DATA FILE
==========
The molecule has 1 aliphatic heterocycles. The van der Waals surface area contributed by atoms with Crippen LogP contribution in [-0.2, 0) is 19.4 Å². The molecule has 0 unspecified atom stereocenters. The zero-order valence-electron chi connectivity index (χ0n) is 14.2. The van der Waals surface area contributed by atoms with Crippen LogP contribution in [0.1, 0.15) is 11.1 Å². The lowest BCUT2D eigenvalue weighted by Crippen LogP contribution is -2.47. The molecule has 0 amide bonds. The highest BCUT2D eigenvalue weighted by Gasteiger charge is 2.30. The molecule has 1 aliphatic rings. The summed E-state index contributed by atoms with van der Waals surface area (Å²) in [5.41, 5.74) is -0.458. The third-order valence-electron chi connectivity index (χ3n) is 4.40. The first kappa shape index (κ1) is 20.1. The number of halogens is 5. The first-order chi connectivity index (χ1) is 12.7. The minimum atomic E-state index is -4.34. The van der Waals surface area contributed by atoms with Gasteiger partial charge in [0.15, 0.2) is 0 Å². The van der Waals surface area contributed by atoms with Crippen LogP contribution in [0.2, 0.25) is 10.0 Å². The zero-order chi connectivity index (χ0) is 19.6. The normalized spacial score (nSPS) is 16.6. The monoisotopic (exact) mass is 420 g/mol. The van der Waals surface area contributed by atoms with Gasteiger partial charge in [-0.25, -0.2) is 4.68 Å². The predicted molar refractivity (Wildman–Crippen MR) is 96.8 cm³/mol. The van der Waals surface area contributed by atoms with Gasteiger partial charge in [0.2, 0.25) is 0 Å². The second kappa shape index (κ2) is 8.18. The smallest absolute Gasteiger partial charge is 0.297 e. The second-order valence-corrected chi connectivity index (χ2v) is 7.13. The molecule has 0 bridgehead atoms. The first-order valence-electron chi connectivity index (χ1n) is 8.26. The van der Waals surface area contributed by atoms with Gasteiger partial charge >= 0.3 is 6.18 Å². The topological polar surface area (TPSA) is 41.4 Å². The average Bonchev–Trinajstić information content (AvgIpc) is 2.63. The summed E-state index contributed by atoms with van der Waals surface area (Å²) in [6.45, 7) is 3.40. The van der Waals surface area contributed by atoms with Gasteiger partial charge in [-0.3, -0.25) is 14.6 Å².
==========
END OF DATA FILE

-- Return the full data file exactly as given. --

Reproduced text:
The molecule has 1 aliphatic heterocycles. The van der Waals surface area contributed by atoms with Crippen LogP contribution in [-0.2, 0) is 19.4 Å². The molecule has 0 unspecified atom stereocenters. The zero-order valence-electron chi connectivity index (χ0n) is 14.2. The van der Waals surface area contributed by atoms with Crippen LogP contribution in [0.1, 0.15) is 11.1 Å². The lowest BCUT2D eigenvalue weighted by Crippen LogP contribution is -2.47. The molecule has 0 amide bonds. The highest BCUT2D eigenvalue weighted by Gasteiger charge is 2.30. The molecule has 1 aliphatic rings. The summed E-state index contributed by atoms with van der Waals surface area (Å²) in [5.41, 5.74) is -0.458. The third-order valence-electron chi connectivity index (χ3n) is 4.40. The first kappa shape index (κ1) is 20.1. The number of halogens is 5. The first-order chi connectivity index (χ1) is 12.7. The minimum atomic E-state index is -4.34. The van der Waals surface area contributed by atoms with Gasteiger partial charge in [0.15, 0.2) is 0 Å². The van der Waals surface area contributed by atoms with Crippen LogP contribution in [0.2, 0.25) is 10.0 Å². The zero-order chi connectivity index (χ0) is 19.6. The normalized spacial score (nSPS) is 16.6. The monoisotopic (exact) mass is 420 g/mol. The van der Waals surface area contributed by atoms with Gasteiger partial charge in [-0.25, -0.2) is 4.68 Å². The predicted molar refractivity (Wildman–Crippen MR) is 96.8 cm³/mol. The van der Waals surface area contributed by atoms with Gasteiger partial charge in [0.2, 0.25) is 0 Å². The second kappa shape index (κ2) is 8.18. The smallest absolute Gasteiger partial charge is 0.297 e. The second-order valence-corrected chi connectivity index (χ2v) is 7.13. The molecule has 0 bridgehead atoms. The first-order valence-electron chi connectivity index (χ1n) is 8.26. The van der Waals surface area contributed by atoms with Gasteiger partial charge >= 0.3 is 6.18 Å². The topological polar surface area (TPSA) is 41.4 Å². The average Bonchev–Trinajstić information content (AvgIpc) is 2.63. The summed E-state index contributed by atoms with van der Waals surface area (Å²) in [6.45, 7) is 3.40. The van der Waals surface area contributed by atoms with Gasteiger partial charge in [-0.3, -0.25) is 14.6 Å².